So, Your Toddler is Terrible in Mass . . .

by | Jul 15, 2014 | Catholic Living, From the Trenches, Parenting With Authority | 32 comments

I shared this image on the Catholic All Year Facebook page over the weekend:

I love this quote from Pope Benedict XVI. It comes from a question and answer session he had in St. Peter’s Square in 2005 with some children who had just had their First Communion.

Some folks loved it, and found it inspirational. But for others, it touched a nerve a bit.

Kaitlin from More Like Mary – More Like Me wrote me an email:

Help! I just saw your meme about going to Mass as a family and it made me so sad. For the past month or so, we’ve been putting our son in the nursery for Mass. He’s 16 months old. Our daughter (3) stays with us. I miss him so much when we’re at Mass and he’s not with us. However, his behavior is awful. . . . 

Let me esplain . . . No, there is too much. Let me sum up.

I. I’m so sorry! That’s absolutely the hardest age. One year olds are hard. They are hard in Mass. And on airplanes. And when you’re trying to cook dinner. THEY ARE HARD. And if you had an abnormally easy one to start with (which I did NOT) well, God bless ya, a regular one year old must be quite a thing to get used to.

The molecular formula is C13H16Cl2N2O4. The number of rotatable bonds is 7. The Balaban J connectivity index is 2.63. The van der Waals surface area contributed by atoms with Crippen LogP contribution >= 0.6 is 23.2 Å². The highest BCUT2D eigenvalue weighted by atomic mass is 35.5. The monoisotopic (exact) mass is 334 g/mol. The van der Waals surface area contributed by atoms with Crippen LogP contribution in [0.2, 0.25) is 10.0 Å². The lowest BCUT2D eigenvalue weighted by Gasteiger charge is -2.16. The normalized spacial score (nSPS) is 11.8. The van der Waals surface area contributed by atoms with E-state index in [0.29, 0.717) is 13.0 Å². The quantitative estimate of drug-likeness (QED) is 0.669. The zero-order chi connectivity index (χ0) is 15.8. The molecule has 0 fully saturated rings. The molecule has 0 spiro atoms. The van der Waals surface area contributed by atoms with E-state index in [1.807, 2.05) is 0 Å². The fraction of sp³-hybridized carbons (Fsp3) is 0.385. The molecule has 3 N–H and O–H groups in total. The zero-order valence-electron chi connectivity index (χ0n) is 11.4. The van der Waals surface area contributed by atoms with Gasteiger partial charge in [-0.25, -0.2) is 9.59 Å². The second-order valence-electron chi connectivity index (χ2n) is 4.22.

II. I think we all, as moms and as Catholics, think that somehow our children should desire things like Mass and prayers. We want them to pray out of love for God and it feels wrong to “force” them to do it. The problem is, that we are all fallen creatures, even our beautiful children, and we don’t naturally desire what’s good for us.

Behaving properly for Mass isn’t a religion issue, it’s just a general behavior and obedience issue.